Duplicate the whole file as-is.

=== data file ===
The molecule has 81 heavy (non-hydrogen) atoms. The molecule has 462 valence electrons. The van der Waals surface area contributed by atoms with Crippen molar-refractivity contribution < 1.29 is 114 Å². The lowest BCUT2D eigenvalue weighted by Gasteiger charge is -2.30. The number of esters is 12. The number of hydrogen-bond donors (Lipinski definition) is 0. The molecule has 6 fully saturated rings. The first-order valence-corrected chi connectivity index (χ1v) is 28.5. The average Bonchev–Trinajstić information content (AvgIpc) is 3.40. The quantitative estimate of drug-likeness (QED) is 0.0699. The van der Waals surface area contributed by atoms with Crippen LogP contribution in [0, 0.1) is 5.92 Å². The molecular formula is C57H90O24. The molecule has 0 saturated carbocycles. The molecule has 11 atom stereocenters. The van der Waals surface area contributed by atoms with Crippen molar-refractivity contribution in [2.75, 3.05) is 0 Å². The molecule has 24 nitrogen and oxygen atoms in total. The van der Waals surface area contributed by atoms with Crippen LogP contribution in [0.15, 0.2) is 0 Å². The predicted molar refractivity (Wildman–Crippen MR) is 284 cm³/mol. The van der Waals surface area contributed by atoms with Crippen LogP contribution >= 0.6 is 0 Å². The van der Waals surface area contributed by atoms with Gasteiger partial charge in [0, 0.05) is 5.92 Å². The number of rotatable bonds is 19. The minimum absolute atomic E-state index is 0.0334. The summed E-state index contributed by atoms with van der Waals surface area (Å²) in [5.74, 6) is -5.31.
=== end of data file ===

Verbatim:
The molecule has 81 heavy (non-hydrogen) atoms. The molecule has 462 valence electrons. The van der Waals surface area contributed by atoms with Crippen molar-refractivity contribution < 1.29 is 114 Å². The lowest BCUT2D eigenvalue weighted by Gasteiger charge is -2.30. The number of esters is 12. The number of hydrogen-bond donors (Lipinski definition) is 0. The molecule has 6 fully saturated rings. The first-order valence-corrected chi connectivity index (χ1v) is 28.5. The average Bonchev–Trinajstić information content (AvgIpc) is 3.40. The quantitative estimate of drug-likeness (QED) is 0.0699. The van der Waals surface area contributed by atoms with Crippen LogP contribution in [0, 0.1) is 5.92 Å². The molecular formula is C57H90O24. The molecule has 0 saturated carbocycles. The molecule has 11 atom stereocenters. The van der Waals surface area contributed by atoms with Crippen molar-refractivity contribution in [2.75, 3.05) is 0 Å². The molecule has 24 nitrogen and oxygen atoms in total. The van der Waals surface area contributed by atoms with Crippen LogP contribution in [0.15, 0.2) is 0 Å². The predicted molar refractivity (Wildman–Crippen MR) is 284 cm³/mol. The van der Waals surface area contributed by atoms with Crippen LogP contribution >= 0.6 is 0 Å². The van der Waals surface area contributed by atoms with Gasteiger partial charge in [0, 0.05) is 5.92 Å². The number of rotatable bonds is 19. The minimum absolute atomic E-state index is 0.0334. The summed E-state index contributed by atoms with van der Waals surface area (Å²) in [5.74, 6) is -5.31.